Chapter 14: The Research Environment in Developmental Therapeutics

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Chapter 14: The Research Environment in Developmental Therapeutics

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In this chapter, Dr. Benjamin explains the climate for research that Dr. Emil J Freireich [Oral History Interview] created in the Department of Developmental Therapeutics. He begins by explaining the approval process for conducting research studies "a much simpler process than today's. He notes that all patients were provided with care, irregardless of ability to pay, and that this obligation was written into the institution's bylaws. Next he explains how the clinical and research territories were divided among faculty members. Dr. Benjamin then describes the "noon meetings" held in DT to review cases and determine treatments. He describes the "no holds barred discussions" and recalls how Dr. Freireich handled these meetings. He recalls that there was "remarkable cohesion" in the department, despite the antagonism that could break out.

Identifier

BenjaminR_02_20150116_C14

Publication Date

1-16-2015

City

Houston, Texas

Topics Covered

The University of Texas MD Anderson Cancer Center - An Institutional Unit; Institutional Processes; Institutional Mission and Values; Building/Transforming the Institution; Research, Care, and Education

Transcript

Robert Benjamin, MD:

+As I said, I wasn’t there when it first started, so it’s a little hard to tell, but by the time I got here, Developmental Therapeutics was well enough established as a department to be able to exist within itself. The whole idea was to do studies, and doing studies was easy. You simply wrote a protocol and had it blessed by the Surveillance Committee, which was the predecessor of the IRB, to say, yes, this is a reasonable experiment to be done on people, and then you did it. It was a much simpler time to be able to carry out therapeutic research. I don’t think that there were any greater risks to patients. There was never a question of was the insurance company going to pay for it, and there was never a question of a patient not being able to get in because he couldn’t pay, because when MD Anderson was established, one of the ground rules was that we would provide care to any Texan with cancer, regardless of his ability to pay. That was written into the bylaws of the institution.

Tacey Ann Rosolowski, PhD:

I didn’t know that. No one’s ever mentioned that before.

Robert Benjamin, MD:

So we had indigent patients as well as full-paying patients, and everybody got treated the same way. Testing was a lot cheaper and a lot less effective than it is now, but at least within the constraints of what was available, we did everything we could. And I guess everyone had some area that he concentrated on in terms of research, but the only division in terms of taking care of patients was whether they had solid tumors or leukemia, and so all solid tumors, including lymphoma, were taken care of by those of us who dealt with solid tumors, and leukemia was specialized to the leukemia service. And every day we had a noon meeting that we all attended, and it was different things on different days, and I don’t remember what they were. Dr. Freireich might. He basically ran all of those meetings.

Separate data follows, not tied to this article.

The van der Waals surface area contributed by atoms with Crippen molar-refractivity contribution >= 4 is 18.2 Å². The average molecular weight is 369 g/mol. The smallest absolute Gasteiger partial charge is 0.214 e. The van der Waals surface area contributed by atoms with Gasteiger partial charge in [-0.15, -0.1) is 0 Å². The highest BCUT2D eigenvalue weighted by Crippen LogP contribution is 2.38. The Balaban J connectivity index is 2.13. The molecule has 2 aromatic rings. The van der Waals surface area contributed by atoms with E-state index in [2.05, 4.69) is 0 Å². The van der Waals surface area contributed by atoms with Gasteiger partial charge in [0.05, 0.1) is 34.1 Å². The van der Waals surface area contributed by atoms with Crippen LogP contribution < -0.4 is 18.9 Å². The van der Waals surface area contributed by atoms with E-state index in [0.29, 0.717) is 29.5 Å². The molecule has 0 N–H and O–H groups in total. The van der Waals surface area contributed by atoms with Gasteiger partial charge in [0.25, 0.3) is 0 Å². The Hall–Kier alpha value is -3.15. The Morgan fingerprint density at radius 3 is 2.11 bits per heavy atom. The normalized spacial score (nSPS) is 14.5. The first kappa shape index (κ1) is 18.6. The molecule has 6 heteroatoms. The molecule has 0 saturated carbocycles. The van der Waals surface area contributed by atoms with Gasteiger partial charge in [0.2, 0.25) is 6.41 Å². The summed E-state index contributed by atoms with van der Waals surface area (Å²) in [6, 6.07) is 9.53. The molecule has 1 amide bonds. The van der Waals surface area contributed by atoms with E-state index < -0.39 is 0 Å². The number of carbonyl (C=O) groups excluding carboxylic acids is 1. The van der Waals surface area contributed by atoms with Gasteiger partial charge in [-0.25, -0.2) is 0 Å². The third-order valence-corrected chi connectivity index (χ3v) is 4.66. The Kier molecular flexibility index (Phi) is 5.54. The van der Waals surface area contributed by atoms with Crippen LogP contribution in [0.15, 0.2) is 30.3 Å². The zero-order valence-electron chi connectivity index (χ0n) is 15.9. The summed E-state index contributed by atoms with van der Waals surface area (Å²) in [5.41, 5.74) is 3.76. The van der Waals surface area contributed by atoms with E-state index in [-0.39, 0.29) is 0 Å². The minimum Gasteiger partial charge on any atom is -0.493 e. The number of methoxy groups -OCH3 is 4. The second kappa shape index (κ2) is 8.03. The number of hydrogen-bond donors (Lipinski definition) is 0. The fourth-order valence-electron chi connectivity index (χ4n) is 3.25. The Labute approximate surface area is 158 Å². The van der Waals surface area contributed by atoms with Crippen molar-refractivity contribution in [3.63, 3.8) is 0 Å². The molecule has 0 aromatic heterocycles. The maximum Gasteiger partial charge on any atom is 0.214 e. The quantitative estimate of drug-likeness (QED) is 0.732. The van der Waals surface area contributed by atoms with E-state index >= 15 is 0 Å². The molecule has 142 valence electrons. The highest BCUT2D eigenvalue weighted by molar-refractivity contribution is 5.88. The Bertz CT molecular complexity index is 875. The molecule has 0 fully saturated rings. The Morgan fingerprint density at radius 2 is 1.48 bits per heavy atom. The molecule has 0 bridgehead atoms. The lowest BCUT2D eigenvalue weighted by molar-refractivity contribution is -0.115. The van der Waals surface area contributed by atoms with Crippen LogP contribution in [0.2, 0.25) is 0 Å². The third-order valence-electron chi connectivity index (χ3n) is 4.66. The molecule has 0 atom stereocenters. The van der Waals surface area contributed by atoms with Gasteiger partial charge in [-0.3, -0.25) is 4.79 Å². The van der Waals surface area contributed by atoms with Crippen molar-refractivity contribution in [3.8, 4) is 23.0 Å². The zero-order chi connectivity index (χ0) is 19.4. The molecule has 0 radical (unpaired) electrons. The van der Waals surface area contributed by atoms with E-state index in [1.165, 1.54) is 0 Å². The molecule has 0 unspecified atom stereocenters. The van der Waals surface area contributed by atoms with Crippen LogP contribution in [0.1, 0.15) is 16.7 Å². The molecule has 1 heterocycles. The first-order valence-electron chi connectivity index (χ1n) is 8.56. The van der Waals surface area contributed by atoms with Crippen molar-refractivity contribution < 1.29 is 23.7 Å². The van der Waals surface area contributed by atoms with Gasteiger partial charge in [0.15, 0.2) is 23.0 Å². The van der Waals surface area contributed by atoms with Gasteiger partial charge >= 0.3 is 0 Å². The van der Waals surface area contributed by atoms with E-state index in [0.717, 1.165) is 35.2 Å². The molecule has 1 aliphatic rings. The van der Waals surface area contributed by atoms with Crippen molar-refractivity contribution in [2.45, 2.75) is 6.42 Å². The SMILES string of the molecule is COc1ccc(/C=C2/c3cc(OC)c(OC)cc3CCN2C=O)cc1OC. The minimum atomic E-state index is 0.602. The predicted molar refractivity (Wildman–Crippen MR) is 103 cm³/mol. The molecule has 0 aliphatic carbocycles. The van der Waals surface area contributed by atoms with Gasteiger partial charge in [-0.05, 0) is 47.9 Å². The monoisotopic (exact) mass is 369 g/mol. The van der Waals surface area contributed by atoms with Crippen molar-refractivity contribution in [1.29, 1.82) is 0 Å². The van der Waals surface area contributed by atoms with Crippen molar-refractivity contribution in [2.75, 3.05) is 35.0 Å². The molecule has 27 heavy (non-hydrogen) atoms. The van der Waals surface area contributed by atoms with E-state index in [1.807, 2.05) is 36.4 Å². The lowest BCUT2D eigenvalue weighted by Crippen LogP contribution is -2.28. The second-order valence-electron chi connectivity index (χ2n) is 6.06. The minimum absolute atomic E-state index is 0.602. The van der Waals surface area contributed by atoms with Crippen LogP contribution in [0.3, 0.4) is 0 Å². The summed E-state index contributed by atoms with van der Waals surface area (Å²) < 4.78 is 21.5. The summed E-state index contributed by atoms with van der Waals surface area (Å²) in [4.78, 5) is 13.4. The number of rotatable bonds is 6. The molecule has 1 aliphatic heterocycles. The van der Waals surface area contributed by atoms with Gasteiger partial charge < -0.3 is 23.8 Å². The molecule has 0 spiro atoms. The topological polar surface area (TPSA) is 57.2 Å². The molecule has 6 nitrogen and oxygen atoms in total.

Tacey Ann Rosolowski, PhD:

So there was a topic for discussion or some kind of activity planned?

Robert Benjamin, MD:

Yeah. So there was one day when we discussed patient problems, and various people from the inpatient services would say, “We have this patient with whatever problem, and we’re not sure what to do. Does anybody have any good ideas?” And we would all put in our good ideas, and sometimes they would be followed and taken up, and sometimes they actually worked, and then we’d develop some program around that. But there was a tremendous amount of dialogue back and forth where people expressed their opinions in a more or less no-holds-barred type of discussion.

Tacey Ann Rosolowski, PhD:

There’s some pretty vivid memories, from the look on your face. (laughs)

Robert Benjamin, MD:

Well, Dr. Freireich, in his youth, was a force to reckon with, and most of the time he would be highly critical of whoever came up to talk, often in a very unpleasant way, to the point where those who were easily cowed would be sometimes reduced to tears. Usually if you knew what you were doing and you stood up for what you thought and said, “This is why I said this and this is why I said that,” you would be able to convince him.Often at the end of the hour, you thought, “Gee, I’ve done a terrible job,” and a couple hours later, after telling you how terrible you were and insulting your parentage and things like that, he would call you up on the phone and say, “Hey, you know, you gave a really good talk at noon, and I just wanted you to know that I liked that.”

Tacey Ann Rosolowski, PhD:

Was that your experience from time to time?

Robert Benjamin, MD:

Oh, yeah.

Tacey Ann Rosolowski, PhD:

Oh, gosh. So it sounds like you were able to stand up well for your ideas.

Robert Benjamin, MD:

Yeah. So you learn to defend yourself under fire.

Tacey Ann Rosolowski, PhD:

So it was kind of a mentoring against the wall. (laughs)

Robert Benjamin, MD:

Absolutely. It was actually terrific. But despite some of the outward antagonism within the group, there was actually remarkable cohesiveness and remarkable, as I said, optimism that we were going to make things better, and we would always be trying to figure out ways of pushing the envelope and getting better results.

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Chapter 14: The Research Environment in Developmental Therapeutics

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